An Oregonian recalls attending Sunday School in a one-room schoolhouse while growing up on her family farm
Our family farm way out in the country and there was no church in our area. We had permission to meet for Sunday School in the one-room schoolhouse about a half-mile from our home. The Sunday School was under the direction of the Scandinavian Baptist Conference, but they seldom had a minister come for preaching service. A.K. Tollefson, a man who was a farmer and a preacher, often came to conduct a worship service.
In the schoolhouse we had a small square Victrola and a few records for music appreciation class. One record I recall was, "Oh, It's Nice To Get Up In The Morning But It's Nicer to Lie In Bed."
When Mr. Tollefson, who was a fairly large man, came to preach, he would set the Victrola on the corner of the teacher's desk for his pulpit. The Victrola had no cover but he could lay his Bible and notes on the turntable. Often when he wished to emphasize a point he would slap his hand down sharply on his notes. He did this often. Much later at school when we put records on the Victrola to play, the teacher noticed that the turntable slanted to one side, but we children never told her what had caused it.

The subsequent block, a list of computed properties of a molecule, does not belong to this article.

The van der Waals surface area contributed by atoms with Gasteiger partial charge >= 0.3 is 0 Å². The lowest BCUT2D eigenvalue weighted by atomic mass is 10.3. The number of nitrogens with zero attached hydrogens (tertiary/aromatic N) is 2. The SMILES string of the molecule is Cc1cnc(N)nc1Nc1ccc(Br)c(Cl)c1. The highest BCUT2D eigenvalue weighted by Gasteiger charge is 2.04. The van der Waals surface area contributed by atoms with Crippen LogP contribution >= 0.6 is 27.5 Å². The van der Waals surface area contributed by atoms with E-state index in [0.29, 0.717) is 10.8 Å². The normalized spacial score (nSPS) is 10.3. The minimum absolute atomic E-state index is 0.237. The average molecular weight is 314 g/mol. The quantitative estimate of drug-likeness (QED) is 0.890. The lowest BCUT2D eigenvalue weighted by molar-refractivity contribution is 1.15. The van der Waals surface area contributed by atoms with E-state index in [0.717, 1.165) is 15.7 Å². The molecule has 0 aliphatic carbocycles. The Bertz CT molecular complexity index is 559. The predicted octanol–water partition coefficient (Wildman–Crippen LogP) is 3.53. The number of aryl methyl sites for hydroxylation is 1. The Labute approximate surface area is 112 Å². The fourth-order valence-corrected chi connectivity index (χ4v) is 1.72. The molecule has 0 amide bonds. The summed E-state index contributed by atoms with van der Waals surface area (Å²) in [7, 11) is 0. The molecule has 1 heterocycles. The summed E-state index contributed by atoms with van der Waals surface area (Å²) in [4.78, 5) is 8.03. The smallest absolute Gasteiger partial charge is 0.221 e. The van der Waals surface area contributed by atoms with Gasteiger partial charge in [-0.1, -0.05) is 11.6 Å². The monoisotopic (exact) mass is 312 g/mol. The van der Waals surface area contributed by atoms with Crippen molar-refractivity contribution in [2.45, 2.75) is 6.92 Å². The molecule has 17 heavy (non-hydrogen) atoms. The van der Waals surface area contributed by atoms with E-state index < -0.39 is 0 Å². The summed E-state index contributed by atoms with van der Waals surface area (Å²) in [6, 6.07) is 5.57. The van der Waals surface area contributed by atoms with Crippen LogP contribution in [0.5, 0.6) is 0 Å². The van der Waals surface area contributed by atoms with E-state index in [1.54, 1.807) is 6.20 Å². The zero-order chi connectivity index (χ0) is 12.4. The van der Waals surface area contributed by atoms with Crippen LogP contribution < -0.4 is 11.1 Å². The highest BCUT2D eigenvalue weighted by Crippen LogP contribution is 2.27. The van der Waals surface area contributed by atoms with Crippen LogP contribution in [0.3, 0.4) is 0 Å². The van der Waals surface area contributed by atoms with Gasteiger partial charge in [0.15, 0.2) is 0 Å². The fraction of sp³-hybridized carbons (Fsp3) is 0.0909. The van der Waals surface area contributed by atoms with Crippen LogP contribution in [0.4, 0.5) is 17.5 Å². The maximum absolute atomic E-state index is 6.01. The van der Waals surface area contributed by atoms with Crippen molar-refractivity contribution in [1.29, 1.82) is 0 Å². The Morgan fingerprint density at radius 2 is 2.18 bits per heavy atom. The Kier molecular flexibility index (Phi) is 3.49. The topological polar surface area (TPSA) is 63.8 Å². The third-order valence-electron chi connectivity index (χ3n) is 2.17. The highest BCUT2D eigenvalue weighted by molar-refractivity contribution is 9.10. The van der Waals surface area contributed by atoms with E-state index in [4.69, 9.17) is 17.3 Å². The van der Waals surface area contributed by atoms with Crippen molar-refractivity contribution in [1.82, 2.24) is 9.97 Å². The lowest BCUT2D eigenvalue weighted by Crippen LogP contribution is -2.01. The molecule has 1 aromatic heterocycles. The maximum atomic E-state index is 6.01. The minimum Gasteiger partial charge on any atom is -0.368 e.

In the mid 1920s, my father, John Hoien, bought a two-pole circus tent and set it up by our corncrib. He wrote to a minister to come and hold meetings for our community. These meetings lasted for several weeks. We had hoped that a church would be organized but that didn't happen. Then in the late 1920s, my grandfather, Soren C. Anderson, decided to do something about it. He hired contractors and had a church built on some of his property. He paid for the entire building, but family and neighbors paid for the pews, piano and pulpit. This church served the community for many, many years. After automobiles became common and people were willing to drive farther to church the building was unused for a time. Then a group bought it and moved it to Aberdeen for their use.
Eunice Hoien Dahlgren
Sweet Home, Oregon
Back in 1955 a call went out from the editors of the then Capper’s Weekly asking for readers to send in articles on true pioneers. Hundreds of letters came pouring in from early settlers and their children, many now in their 80s and 90s, and from grandchildren of settlers, all with tales to tell. So many articles were received that a decision was made to create a book, and in 1956, the first My Folks title – My Folks Came in a Covered Wagon – hit the shelves. Nine other books have since been published in the My Folks series, all filled to the brim with true tales from Capper’s readers, and we are proud to make those stories available to our growing online community.
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